Cox completed rehab, but came home and relapsed. Shortly thereafter, he found himself in Meridian where he had a heart-to-heart talk with God.
“I have been homeless, out on the street with nothing to eat and nowhere to sleep because of my habit, but when I turned my life over to God he made everything possible,” said Cox.
Cox, now 54, has been clean for nine years. He helps feed the homeless with other church members on Tuesdays and Wednesdays, heads up outreach to apartment complexes in the area, and drives a van every Sunday to make sure people get to church.
“Willie’s a jack of all trades, he’s a real help to our church, and we love him,” Glenn said.
Cathy Millwood and her husband were very disenchanted with church in general when they moved to Mississippi from north Alabama for her husband’s job with Nissan.
“I had told my mother that if I ever got back in church full time that the roof would fall in,” she said.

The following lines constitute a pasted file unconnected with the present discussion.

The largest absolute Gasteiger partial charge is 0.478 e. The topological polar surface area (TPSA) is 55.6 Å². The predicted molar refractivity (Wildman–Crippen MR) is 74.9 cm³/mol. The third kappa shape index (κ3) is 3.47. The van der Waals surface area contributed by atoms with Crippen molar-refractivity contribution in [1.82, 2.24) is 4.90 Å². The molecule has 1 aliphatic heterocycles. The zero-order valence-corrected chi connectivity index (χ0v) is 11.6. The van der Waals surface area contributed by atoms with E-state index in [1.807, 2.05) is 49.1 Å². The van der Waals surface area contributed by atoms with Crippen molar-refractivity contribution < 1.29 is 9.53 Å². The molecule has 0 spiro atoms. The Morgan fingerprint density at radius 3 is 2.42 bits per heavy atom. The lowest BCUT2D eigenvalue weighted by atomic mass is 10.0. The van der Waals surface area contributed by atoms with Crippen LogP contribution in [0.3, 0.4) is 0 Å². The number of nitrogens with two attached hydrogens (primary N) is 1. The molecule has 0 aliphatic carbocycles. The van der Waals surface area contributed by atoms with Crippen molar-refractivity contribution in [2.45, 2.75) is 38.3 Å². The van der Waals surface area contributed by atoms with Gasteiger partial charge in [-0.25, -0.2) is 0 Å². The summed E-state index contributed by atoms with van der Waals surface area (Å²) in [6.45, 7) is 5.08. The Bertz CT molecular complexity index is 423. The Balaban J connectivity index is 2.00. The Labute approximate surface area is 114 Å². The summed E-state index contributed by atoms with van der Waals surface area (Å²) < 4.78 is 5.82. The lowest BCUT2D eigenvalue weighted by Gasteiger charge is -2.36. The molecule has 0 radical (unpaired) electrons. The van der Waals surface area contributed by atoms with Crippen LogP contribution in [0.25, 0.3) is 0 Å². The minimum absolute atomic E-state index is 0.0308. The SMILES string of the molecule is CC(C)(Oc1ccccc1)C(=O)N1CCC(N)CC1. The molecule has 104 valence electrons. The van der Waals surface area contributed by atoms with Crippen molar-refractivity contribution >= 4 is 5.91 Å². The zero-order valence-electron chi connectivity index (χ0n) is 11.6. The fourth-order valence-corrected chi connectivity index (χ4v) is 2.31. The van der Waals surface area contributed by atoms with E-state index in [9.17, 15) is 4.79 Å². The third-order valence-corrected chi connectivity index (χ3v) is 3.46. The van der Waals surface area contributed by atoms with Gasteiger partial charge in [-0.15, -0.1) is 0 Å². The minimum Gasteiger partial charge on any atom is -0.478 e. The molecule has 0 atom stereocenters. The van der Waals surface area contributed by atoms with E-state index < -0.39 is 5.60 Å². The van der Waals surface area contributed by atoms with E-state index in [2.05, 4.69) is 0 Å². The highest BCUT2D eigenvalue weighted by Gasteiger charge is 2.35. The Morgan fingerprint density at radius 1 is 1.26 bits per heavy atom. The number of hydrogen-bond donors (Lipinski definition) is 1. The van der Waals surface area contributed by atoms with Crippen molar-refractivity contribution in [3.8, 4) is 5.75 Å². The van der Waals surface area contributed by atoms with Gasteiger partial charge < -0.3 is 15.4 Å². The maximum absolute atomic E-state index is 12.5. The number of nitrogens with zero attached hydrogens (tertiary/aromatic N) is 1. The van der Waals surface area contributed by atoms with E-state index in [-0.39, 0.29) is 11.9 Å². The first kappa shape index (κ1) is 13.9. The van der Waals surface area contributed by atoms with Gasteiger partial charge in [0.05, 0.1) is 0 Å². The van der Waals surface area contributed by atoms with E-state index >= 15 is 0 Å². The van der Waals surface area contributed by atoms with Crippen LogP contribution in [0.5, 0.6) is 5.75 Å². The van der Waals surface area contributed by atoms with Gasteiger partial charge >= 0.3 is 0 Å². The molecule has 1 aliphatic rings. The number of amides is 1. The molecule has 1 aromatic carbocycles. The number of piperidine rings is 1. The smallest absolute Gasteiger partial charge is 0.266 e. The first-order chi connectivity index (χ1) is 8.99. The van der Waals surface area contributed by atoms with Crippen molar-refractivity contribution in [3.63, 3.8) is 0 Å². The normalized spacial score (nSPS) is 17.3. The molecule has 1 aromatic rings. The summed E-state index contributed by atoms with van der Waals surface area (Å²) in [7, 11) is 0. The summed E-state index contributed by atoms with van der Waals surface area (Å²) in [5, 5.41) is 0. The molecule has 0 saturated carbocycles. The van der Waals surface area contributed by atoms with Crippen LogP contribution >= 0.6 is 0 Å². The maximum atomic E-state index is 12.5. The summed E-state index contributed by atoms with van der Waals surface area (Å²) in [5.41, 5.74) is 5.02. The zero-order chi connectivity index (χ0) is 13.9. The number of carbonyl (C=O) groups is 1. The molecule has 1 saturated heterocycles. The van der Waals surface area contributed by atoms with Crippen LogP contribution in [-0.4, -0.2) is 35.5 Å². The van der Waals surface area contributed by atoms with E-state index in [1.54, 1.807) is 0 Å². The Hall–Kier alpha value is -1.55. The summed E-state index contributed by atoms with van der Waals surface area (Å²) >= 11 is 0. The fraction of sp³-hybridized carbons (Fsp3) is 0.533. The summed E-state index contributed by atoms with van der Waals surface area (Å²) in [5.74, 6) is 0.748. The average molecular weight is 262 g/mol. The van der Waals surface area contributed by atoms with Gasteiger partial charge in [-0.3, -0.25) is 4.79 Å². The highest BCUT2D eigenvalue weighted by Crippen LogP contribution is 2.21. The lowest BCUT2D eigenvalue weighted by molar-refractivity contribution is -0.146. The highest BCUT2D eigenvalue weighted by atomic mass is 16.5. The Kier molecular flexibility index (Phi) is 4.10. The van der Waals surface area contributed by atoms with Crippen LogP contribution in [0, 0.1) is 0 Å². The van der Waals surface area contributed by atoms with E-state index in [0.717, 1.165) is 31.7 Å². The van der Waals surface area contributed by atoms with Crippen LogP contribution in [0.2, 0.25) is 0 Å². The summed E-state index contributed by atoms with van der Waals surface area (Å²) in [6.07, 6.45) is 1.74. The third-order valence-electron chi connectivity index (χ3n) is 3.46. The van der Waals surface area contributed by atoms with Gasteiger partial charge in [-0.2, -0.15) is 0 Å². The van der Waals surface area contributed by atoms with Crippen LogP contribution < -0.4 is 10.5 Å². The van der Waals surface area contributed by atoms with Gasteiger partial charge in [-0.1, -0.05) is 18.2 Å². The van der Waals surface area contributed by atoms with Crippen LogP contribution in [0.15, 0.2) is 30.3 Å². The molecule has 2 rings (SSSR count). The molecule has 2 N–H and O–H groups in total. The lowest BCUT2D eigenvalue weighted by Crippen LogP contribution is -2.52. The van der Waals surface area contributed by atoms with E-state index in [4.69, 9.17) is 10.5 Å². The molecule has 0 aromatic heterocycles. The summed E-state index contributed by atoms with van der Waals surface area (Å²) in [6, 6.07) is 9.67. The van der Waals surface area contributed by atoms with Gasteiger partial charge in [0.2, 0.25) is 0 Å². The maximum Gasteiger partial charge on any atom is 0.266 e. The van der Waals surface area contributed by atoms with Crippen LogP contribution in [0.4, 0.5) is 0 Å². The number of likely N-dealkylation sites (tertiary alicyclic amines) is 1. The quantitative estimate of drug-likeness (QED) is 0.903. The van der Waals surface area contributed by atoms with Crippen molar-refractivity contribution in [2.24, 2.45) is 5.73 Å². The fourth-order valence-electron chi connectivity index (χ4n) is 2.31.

As she and her husband looked for a place to worship in the metro area a dozen or more years ago, they were a little frustrated with the politics involved in churches. They were invited to Southside by one of her husband’s coworkers, Millwood said, on a very rainy day.
“We started worshipping and got to notice that the roof had a leak and every few seconds the popcorn on the ceiling would fall on us,” she said.
The Millwoods began to scoot down the pew to get out from under the sprinkle of ceiling material.
“I really thought it was just funny at the time, then the more I thought about it and the more I took in what was going on, I realized that was exactly what I told my mother was going to happen,” Millwood said. “And we knew immediately, this is where we should be.”
Information from: The Clarion-Ledger, http://www.clarionledger.com